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Bradbury Gallery presents The Human Condition, video art exhibition, Aug. 24-Sept. 28


The first exhibition of the Bradbury Gallery 2012-13 season The Human Condition opens to the public on Friday, August 24 at noon.  A public reception will be held the following week on Thursday, August 30 from noon to 3 pm.  In its eleven years the Bradbury Gallery has featured numerous videos and new media works, but for the first time it will present an exhibition devoted entirely to video art.  This show is a tribute to the spirit of our humanness and to this popular genre.

The moving image emerged at the end of the 19th century, altering the possibilities for all types of image making. Video technology came into existence in the middle of the 20th century, introducing a new, accessible medium to that generation of visual artists.  Widespread use of video as a form of visual art began in the late 1960s and early 1970s.  By the 1990s every contemporary art venue from galleries and museums to festivals and biennials was exhibiting video works projected on monitors, walls and screens, buildings, objects and everything in between.  Today video art and installation is a common and readily available form of visual art.

The Human Condition will feature seven works by internationally respected artists, including Patty Chang from New York; Jonas Dahlberg from Stockholm, Sweden; Swiss-American artist Christian Marclay; Columbian artist Oscar Muñoz; Hiraki Sawa, a Japanese filmmaker who lives and works in London; Berni Searle from Cape Town, South Africa; and a collaboration by Panamanian artists Donna Conlon and Jonathan Harker.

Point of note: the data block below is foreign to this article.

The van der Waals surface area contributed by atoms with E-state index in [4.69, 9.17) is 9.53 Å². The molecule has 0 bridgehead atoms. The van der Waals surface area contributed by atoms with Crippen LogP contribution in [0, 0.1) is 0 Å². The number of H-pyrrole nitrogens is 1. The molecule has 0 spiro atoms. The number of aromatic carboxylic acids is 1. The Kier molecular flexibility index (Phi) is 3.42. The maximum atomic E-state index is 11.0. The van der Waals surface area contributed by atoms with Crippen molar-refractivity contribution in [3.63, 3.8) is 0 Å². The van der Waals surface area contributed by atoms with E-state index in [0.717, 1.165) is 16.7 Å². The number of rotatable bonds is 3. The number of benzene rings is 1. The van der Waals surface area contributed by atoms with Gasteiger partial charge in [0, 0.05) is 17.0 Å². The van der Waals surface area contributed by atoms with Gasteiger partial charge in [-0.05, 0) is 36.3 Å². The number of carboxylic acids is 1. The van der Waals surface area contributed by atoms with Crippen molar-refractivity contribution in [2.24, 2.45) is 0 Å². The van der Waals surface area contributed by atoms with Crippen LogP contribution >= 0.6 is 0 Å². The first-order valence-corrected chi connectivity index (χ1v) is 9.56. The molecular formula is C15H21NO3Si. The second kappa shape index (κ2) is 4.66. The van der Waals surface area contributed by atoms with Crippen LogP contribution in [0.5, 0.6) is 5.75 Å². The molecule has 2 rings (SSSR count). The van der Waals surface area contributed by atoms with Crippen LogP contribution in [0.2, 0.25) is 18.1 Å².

Although Chang began her career as a painter, she is best known for her videos and performance art.  In 2006 The New York Times called her "one of our most consistently exciting young artists."  Just as some artists use paint or clay, Chang uses her breath, her body movements, and her facial expressions to address the isolation felt when confronted with suffering. Chang says the immediacy or “urgency” of performance is what attracts her to this medium.  She comments "When dealing with psychological and physical states, using the body is a direct way to link them together." Untitled (Eels) which is included in the exhibition is a riveting example of Chang's ability to delve fearlessly into disturbing states of mind and body.

Chang has received grants from a variety of organizations and has exhibited worldwide in numerous venues including the Baltic Art Center in Sweden and the Guggenheim Museum of Art in New York. 

Dahlberg’s early career was focused on the study of architecture but after a few years he shifted his primary concentration to the visual arts. This change ultimately led him to combine these interests in a variety of ways, among them his series of videos of architectural spaces. He feels in his work “Architecture is addressed as a political place influencing how we understand ourselves, and how the body and mind experience the outside world.”

In Shadow Room seen in this exhibition, the camera slowly pans back and forth inside a room, recalling the movement of a surveillance camera. With each successive round, the room fills more and more with shadows of trees until it is nearly completely immersed, and obscured.